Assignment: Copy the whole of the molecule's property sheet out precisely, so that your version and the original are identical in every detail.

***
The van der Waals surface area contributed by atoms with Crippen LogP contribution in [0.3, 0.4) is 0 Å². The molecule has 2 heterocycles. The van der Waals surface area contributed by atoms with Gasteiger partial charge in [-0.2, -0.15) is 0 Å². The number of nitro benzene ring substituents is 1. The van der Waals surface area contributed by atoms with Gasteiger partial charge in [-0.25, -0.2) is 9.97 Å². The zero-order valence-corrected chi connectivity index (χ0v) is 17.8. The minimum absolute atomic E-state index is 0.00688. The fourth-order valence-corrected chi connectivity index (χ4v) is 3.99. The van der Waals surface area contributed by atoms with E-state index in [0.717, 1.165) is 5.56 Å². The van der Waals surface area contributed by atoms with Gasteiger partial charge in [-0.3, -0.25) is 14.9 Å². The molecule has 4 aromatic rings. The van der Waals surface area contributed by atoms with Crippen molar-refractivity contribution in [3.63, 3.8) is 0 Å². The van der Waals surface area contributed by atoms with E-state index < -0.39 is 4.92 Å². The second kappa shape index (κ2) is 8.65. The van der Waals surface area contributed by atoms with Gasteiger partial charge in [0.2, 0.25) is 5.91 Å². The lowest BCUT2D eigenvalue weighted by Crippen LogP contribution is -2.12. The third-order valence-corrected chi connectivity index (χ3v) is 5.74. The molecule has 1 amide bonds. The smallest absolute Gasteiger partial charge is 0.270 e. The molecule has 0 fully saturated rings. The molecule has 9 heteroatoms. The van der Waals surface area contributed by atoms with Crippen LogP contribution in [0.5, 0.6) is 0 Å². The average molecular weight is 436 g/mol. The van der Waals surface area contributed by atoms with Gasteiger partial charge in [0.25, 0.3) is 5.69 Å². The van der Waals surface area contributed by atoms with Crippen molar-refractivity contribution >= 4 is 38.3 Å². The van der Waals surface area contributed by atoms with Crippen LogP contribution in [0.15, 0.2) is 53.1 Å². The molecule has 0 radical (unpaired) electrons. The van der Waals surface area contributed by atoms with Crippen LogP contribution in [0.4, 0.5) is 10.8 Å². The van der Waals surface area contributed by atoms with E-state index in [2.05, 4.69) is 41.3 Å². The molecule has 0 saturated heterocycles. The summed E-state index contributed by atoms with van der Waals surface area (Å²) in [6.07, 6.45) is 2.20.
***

The van der Waals surface area contributed by atoms with Crippen LogP contribution in [0.3, 0.4) is 0 Å². The molecule has 2 heterocycles. The van der Waals surface area contributed by atoms with Gasteiger partial charge in [-0.2, -0.15) is 0 Å². The number of nitro benzene ring substituents is 1. The van der Waals surface area contributed by atoms with Gasteiger partial charge in [-0.25, -0.2) is 9.97 Å². The zero-order valence-corrected chi connectivity index (χ0v) is 17.8. The minimum absolute atomic E-state index is 0.00688. The fourth-order valence-corrected chi connectivity index (χ4v) is 3.99. The van der Waals surface area contributed by atoms with E-state index in [0.717, 1.165) is 5.56 Å². The van der Waals surface area contributed by atoms with Gasteiger partial charge in [-0.3, -0.25) is 14.9 Å². The molecule has 4 aromatic rings. The van der Waals surface area contributed by atoms with Crippen molar-refractivity contribution in [3.63, 3.8) is 0 Å². The van der Waals surface area contributed by atoms with E-state index < -0.39 is 4.92 Å². The second kappa shape index (κ2) is 8.65. The van der Waals surface area contributed by atoms with Gasteiger partial charge in [0.2, 0.25) is 5.91 Å². The lowest BCUT2D eigenvalue weighted by Crippen LogP contribution is -2.12. The third-order valence-corrected chi connectivity index (χ3v) is 5.74. The molecule has 1 amide bonds. The smallest absolute Gasteiger partial charge is 0.270 e. The molecule has 0 fully saturated rings. The molecule has 9 heteroatoms. The van der Waals surface area contributed by atoms with Crippen LogP contribution in [0.5, 0.6) is 0 Å². The average molecular weight is 436 g/mol. The van der Waals surface area contributed by atoms with Gasteiger partial charge in [0.25, 0.3) is 5.69 Å². The van der Waals surface area contributed by atoms with Crippen molar-refractivity contribution >= 4 is 38.3 Å². The van der Waals surface area contributed by atoms with Crippen LogP contribution in [0.15, 0.2) is 53.1 Å². The molecule has 0 radical (unpaired) electrons. The van der Waals surface area contributed by atoms with Crippen LogP contribution in [0.4, 0.5) is 10.8 Å². The van der Waals surface area contributed by atoms with E-state index in [2.05, 4.69) is 41.3 Å². The molecule has 0 saturated heterocycles. The summed E-state index contributed by atoms with van der Waals surface area (Å²) in [6.07, 6.45) is 2.20.